Background: Recalcitrant calcific insertional Achilles tendinopathy is difficult to treat.
Hypothesis: Bursectomy, excision of the distal paratenon, disinsertion of the tendon, removal of the calcific deposit, and reinsertion of the Achilles tendon with bone anchors is safe and effective.
Study design: Longitudinal study.
Methods: Twenty-one patients (six women) (21 feet) (average age 46.9 +/- 6.4 years) with recalcitrant calcific insertional Achilles tendinopathy were treated surgically with removal of the calcific deposit; the Achilles tendon was reinserted with bone anchors.
Results: At an average follow-up of 48.4 months, one patient necessitated a further operation. Eleven patients reported an excellent result, and five a good result. The remaining five patients could not return to their normal levels of sporting activity and kept fit by alternative means. The results of the VISA-A questionnaire were markedly improved in all patients, from an average of 62.4% to 88.1%.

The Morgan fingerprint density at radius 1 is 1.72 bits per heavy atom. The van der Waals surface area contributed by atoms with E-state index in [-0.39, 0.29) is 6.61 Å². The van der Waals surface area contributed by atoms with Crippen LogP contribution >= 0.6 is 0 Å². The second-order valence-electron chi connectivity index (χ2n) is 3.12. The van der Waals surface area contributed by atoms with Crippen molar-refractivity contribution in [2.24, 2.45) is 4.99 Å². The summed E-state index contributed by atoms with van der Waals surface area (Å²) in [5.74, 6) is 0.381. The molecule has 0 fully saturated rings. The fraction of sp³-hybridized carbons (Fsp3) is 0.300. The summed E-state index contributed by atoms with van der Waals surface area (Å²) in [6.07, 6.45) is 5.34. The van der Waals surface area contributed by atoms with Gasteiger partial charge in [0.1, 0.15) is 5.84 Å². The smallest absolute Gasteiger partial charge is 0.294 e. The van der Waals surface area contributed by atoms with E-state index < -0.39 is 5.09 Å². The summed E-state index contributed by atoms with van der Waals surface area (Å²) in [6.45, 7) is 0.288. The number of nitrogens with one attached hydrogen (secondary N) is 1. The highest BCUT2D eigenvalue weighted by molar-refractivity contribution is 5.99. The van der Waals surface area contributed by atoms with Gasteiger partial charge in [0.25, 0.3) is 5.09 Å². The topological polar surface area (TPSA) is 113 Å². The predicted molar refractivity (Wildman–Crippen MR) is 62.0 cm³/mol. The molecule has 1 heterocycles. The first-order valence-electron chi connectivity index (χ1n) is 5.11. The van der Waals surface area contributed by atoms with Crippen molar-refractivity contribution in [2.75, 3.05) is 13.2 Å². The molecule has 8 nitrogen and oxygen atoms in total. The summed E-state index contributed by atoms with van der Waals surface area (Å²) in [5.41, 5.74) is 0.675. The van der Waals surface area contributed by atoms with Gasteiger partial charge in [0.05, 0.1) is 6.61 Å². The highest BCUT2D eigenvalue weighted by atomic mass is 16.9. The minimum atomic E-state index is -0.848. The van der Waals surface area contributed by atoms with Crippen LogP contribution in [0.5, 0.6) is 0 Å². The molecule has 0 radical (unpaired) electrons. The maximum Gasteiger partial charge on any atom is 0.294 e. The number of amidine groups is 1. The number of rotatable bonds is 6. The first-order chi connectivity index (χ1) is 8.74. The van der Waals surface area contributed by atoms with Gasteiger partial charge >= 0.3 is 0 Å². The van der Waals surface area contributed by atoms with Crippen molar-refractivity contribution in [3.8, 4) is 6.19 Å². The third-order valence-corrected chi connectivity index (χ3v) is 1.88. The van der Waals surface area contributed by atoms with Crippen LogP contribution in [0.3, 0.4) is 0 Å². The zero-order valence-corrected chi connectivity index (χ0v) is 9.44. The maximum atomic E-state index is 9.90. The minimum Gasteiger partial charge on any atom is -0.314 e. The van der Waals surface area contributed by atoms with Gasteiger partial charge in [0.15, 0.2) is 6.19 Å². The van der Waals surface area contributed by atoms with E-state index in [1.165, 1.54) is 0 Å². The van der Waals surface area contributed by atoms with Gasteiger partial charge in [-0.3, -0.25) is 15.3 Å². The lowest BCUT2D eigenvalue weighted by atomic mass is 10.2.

Conclusions: We recommend disinsertion of the Achilles tendon to excise the calcific deposit fully and reinsertion of the Achilles tendon in the calcaneus with suture anchors. No patient experienced a traumatic disinsertion of the reattached tendon. However, five patients were not able to return to their original level of physical activity.